The laws that the people establish in their constitutions are intended to protect everyone according to rule of law: the rich, the poor, the majority, the minority, the powerful, and the powerless. In other words, judges should be independent enough to uphold the rule of law, even when the law is unpopular. If the constitution is flawed, the solution is for the people to amend it. The solution is not to intimidate a judge into declaring that the law says something it does not because that will serve only to undermine the rule of law.
The law may sometimes be “inconsiderate” but it keeps us in order. We may sometimes say it is harsh but it is because we are used to be “free” in a way that we do not follow rules and order. These things happen to us because we are not led by a good public official. Even the officials do not follow the law because they think they are an exemption which is not. We cannot remove the law.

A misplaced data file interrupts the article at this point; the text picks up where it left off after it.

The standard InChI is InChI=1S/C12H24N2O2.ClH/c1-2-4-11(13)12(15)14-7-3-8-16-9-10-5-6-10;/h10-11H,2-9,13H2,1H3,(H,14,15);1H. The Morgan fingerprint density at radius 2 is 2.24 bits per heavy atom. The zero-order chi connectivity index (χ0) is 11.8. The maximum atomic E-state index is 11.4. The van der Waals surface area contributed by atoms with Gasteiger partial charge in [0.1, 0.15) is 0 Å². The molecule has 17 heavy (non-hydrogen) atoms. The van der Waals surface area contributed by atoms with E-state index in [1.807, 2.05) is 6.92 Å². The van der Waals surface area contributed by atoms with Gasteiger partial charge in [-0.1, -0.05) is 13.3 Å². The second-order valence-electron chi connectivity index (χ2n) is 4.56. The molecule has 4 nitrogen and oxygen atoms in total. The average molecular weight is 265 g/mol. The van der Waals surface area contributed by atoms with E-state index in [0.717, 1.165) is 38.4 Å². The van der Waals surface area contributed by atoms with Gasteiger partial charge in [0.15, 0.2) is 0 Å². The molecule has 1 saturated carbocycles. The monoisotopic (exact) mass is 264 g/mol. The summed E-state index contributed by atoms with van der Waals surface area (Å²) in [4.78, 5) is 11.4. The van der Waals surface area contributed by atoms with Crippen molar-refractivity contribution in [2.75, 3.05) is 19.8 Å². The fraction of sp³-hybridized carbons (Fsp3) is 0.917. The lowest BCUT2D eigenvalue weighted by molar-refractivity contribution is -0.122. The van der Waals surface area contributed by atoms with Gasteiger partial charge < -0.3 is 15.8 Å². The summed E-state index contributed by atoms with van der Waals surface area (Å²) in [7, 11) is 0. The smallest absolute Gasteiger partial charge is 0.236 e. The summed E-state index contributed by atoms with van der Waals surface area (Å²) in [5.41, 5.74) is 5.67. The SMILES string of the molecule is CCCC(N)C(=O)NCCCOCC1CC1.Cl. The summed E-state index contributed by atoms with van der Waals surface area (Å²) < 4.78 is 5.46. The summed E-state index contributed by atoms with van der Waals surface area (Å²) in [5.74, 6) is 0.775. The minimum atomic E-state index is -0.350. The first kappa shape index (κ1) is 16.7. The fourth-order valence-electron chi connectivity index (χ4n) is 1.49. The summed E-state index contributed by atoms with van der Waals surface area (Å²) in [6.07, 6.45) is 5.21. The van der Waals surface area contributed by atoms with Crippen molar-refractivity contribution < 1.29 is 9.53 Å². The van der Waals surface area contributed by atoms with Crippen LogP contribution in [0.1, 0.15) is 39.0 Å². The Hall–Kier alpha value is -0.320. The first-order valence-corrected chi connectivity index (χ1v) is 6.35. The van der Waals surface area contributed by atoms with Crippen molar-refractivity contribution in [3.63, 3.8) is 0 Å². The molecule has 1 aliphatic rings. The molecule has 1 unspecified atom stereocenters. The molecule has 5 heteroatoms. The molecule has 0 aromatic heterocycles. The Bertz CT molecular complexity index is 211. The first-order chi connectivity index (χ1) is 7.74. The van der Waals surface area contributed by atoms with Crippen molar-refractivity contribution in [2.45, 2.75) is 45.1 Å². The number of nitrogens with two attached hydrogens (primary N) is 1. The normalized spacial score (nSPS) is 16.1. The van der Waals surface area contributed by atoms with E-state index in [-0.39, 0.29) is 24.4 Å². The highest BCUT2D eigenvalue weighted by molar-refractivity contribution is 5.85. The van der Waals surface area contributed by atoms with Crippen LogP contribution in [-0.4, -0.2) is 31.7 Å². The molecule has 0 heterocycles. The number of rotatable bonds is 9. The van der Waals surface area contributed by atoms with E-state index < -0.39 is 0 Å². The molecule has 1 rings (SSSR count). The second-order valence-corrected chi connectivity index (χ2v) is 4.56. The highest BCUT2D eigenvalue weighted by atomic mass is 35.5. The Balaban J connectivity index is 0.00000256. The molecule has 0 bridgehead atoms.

STATUTORY INTERPRETATION Statutory interpretation can be defined as a process adopted by the judges or the court to interpret a statute and to apply legislation. In an interpretation there are many ambiguous terms that create a lot of uncertainty in one’s mind and this can only be resolved by judicial interpretation. Interpretation of a statute by a judiciary is important because the common people and the client’s of the lawyer need to know how the judges are interpreting the statute. Judiciary interprets the statue by using three “rules” or “canons” of interpretation.